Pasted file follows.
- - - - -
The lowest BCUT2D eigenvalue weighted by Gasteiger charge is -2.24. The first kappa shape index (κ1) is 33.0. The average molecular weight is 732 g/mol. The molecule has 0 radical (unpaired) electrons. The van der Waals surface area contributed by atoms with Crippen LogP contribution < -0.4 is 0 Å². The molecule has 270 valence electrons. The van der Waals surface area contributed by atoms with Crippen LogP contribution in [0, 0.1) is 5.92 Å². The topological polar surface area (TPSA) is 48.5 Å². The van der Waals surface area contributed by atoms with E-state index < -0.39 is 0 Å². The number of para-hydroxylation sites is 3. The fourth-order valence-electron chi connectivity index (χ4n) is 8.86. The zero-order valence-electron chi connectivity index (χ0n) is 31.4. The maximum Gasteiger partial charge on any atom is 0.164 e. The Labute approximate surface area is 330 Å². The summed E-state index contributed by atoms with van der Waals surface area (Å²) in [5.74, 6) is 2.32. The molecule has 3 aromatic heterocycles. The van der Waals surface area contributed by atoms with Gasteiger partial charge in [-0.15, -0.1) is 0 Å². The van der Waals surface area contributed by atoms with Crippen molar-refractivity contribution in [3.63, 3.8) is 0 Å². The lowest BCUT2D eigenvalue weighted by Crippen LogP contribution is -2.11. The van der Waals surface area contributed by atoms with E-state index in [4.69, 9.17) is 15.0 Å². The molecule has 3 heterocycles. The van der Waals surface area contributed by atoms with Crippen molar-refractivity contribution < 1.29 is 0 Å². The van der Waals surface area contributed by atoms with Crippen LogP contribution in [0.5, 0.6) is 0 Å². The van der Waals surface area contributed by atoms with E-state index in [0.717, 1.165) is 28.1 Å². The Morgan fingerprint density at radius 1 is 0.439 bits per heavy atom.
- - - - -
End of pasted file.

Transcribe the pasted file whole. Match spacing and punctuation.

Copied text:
The lowest BCUT2D eigenvalue weighted by Gasteiger charge is -2.24. The first kappa shape index (κ1) is 33.0. The average molecular weight is 732 g/mol. The molecule has 0 radical (unpaired) electrons. The van der Waals surface area contributed by atoms with Crippen LogP contribution < -0.4 is 0 Å². The molecule has 270 valence electrons. The van der Waals surface area contributed by atoms with Crippen LogP contribution in [0, 0.1) is 5.92 Å². The topological polar surface area (TPSA) is 48.5 Å². The van der Waals surface area contributed by atoms with E-state index < -0.39 is 0 Å². The number of para-hydroxylation sites is 3. The fourth-order valence-electron chi connectivity index (χ4n) is 8.86. The zero-order valence-electron chi connectivity index (χ0n) is 31.4. The maximum Gasteiger partial charge on any atom is 0.164 e. The Labute approximate surface area is 330 Å². The summed E-state index contributed by atoms with van der Waals surface area (Å²) in [5.74, 6) is 2.32. The molecule has 3 aromatic heterocycles. The van der Waals surface area contributed by atoms with Gasteiger partial charge in [-0.15, -0.1) is 0 Å². The van der Waals surface area contributed by atoms with Crippen molar-refractivity contribution in [3.63, 3.8) is 0 Å². The lowest BCUT2D eigenvalue weighted by Crippen LogP contribution is -2.11. The van der Waals surface area contributed by atoms with E-state index in [4.69, 9.17) is 15.0 Å². The molecule has 3 heterocycles. The van der Waals surface area contributed by atoms with Crippen molar-refractivity contribution < 1.29 is 0 Å². The van der Waals surface area contributed by atoms with Crippen LogP contribution in [0.5, 0.6) is 0 Å². The van der Waals surface area contributed by atoms with E-state index in [0.717, 1.165) is 28.1 Å². The Morgan fingerprint density at radius 1 is 0.439 bits per heavy atom.